Obi Wan Kenobi*

Well, I guess I thought at first that it would just get easier what with the baby being gone – like however bad it was the first few days/week would be the worst it was going to be, and it’d get better. To be perfectly honest, that was super wrong. I have been kind of struggling with it the past week or so, now that it’s over a month later.

I have started having these vivid dreams where I get to spend some time with him, and the crazy thing is I am generally quite lucid in my dreams and they are fairly well-thought-out. So for some reason I go into a room and I know I get to have some time with the baby, and the thing is that my subconscious has totally been keeping up with his growing, so he now has all four of his front teeth and the two on the bottom, and he is walking unsteadily. In my dreams. I also tend to realize, fairly early on, that it’s a dream and I kind of think “Well, I guess I don’t have long then before I wake up, so I better enjoy this while I can,” but then I wake up.

I also once or twice had these silly and selfish daydreams where CPS calls and is like “Ms. Daniels? This is the Texas Department of Family and Protective Services, we have a kid here named XXXXX, and the file says you have a history with him…”

And I say “YES.”

And he says “Oh, great, well, there has been an accident, and we are in need of a home-”


“- meaning like a foster placement -”


“- and I’m sure you need some time to talk it over with your husband…”


In my daydream in a span of about eight seconds I have mentally mapped out where all of his clothes are and sippy cups he could use and the high chair and the car seat and which CVS is on the way to the CPS office so I could get diapers. It’s a problem. (I am also clearly an obsessively detailed and literal day- and night-dreamer.)

Monday I was sick and I stayed home from work, and I think that might have been literally the first time in about two months that I wasn’t either with kid(s), or at work, or leaving the kid(s) with Dane to go to some other obligation or event, and I was just at home, by myself. All day.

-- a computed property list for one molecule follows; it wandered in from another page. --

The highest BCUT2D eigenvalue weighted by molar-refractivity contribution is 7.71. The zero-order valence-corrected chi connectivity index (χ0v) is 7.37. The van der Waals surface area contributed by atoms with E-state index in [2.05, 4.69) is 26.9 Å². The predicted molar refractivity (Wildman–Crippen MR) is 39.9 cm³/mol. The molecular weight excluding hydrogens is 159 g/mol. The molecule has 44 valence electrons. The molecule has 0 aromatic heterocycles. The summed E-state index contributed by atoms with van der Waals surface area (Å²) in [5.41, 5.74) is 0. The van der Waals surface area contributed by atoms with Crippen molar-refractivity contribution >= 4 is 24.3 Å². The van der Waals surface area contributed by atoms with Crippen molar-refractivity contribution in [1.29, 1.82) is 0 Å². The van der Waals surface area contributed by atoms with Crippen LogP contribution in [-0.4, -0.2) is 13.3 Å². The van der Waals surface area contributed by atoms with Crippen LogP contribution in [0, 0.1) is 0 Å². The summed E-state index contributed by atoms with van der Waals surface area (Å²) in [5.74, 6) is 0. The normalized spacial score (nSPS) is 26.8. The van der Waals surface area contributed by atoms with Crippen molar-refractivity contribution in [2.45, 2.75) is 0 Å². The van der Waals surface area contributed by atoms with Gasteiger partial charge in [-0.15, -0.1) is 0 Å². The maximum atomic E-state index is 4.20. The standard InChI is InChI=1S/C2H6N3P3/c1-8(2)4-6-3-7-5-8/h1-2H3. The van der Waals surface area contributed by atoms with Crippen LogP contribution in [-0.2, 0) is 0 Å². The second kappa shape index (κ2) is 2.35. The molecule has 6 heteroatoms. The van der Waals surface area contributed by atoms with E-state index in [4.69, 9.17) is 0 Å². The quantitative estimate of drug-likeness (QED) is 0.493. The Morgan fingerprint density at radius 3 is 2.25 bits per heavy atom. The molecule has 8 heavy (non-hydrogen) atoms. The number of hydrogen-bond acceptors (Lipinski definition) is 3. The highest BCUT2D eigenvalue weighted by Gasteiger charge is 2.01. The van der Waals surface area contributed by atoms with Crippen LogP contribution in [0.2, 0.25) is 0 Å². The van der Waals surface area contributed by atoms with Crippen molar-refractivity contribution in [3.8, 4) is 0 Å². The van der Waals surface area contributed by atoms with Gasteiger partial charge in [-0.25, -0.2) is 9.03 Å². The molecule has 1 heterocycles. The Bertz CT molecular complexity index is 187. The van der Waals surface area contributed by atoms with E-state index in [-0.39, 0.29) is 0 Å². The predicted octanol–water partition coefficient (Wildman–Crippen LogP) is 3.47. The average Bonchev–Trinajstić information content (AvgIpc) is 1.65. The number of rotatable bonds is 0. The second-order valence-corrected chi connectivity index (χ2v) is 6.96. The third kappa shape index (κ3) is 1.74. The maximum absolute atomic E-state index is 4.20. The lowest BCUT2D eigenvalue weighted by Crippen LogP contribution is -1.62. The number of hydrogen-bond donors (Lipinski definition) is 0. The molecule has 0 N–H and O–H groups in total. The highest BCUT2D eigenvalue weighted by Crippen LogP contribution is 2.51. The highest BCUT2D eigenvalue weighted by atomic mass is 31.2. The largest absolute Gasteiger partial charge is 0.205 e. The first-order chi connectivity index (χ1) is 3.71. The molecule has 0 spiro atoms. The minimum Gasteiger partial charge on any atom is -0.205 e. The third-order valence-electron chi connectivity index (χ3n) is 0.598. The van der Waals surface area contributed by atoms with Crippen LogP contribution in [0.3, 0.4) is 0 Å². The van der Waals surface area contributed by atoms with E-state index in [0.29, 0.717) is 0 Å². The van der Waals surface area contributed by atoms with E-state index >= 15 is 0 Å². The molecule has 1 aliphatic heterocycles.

And I will be honest with you, there were a few points where the tears started coming and for once I wasn’t like in a bathroom stall at work or around the corner from the toddler, so I could let them, and they just came. And came, and came, and came.

Look. There are all the things I know about why it’s okay and why we knew it was coming etc. etc., but at the end of the day, there were ten months where I spent (considerably) more time with that delightful child than with any other human being. That’s pretty significant, it just is. And I loved it ALL. I can try to be honest and not revisionist and think back on times when it wasn’t just candy canes and roses, and I can think of like two times when I didn’t know how to handle naps right and got frustrated, but honestly he was just FUN. And SWEET. And wonderful, like, all the time.

I ended up watching Lars and the Real Girl which actually turned out to be surprisingly totally helpful in a weird way. I love movies as therapy. Do it all the time. Carefully selected fiction of whatever kind can often be the best prescription.